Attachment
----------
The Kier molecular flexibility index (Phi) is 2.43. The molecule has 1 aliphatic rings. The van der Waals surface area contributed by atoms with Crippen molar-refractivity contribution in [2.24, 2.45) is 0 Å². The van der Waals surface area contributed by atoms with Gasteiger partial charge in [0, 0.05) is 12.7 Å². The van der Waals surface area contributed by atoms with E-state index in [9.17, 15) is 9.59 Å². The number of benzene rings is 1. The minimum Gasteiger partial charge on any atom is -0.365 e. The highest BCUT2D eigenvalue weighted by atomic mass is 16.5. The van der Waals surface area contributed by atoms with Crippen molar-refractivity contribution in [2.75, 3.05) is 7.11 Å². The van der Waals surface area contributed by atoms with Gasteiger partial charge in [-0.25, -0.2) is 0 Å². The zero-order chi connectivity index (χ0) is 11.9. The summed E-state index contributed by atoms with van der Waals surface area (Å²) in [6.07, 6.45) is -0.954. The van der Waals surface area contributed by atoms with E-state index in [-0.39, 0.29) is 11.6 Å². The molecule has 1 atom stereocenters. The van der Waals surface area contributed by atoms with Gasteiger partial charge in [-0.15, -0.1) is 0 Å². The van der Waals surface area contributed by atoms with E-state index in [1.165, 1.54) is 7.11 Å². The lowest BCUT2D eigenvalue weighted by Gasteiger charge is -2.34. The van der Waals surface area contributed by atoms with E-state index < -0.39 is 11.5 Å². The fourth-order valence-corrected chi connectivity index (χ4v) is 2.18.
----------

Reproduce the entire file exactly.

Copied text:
The Kier molecular flexibility index (Phi) is 2.43. The molecule has 1 aliphatic rings. The van der Waals surface area contributed by atoms with Crippen molar-refractivity contribution in [2.24, 2.45) is 0 Å². The van der Waals surface area contributed by atoms with Gasteiger partial charge in [0, 0.05) is 12.7 Å². The van der Waals surface area contributed by atoms with E-state index in [9.17, 15) is 9.59 Å². The number of benzene rings is 1. The minimum Gasteiger partial charge on any atom is -0.365 e. The highest BCUT2D eigenvalue weighted by atomic mass is 16.5. The van der Waals surface area contributed by atoms with Crippen molar-refractivity contribution in [2.75, 3.05) is 7.11 Å². The van der Waals surface area contributed by atoms with Gasteiger partial charge in [-0.25, -0.2) is 0 Å². The zero-order chi connectivity index (χ0) is 11.9. The summed E-state index contributed by atoms with van der Waals surface area (Å²) in [6.07, 6.45) is -0.954. The van der Waals surface area contributed by atoms with E-state index in [-0.39, 0.29) is 11.6 Å². The molecule has 1 atom stereocenters. The van der Waals surface area contributed by atoms with Gasteiger partial charge in [-0.15, -0.1) is 0 Å². The van der Waals surface area contributed by atoms with E-state index in [1.165, 1.54) is 7.11 Å². The lowest BCUT2D eigenvalue weighted by Gasteiger charge is -2.34. The van der Waals surface area contributed by atoms with E-state index < -0.39 is 11.5 Å². The fourth-order valence-corrected chi connectivity index (χ4v) is 2.18.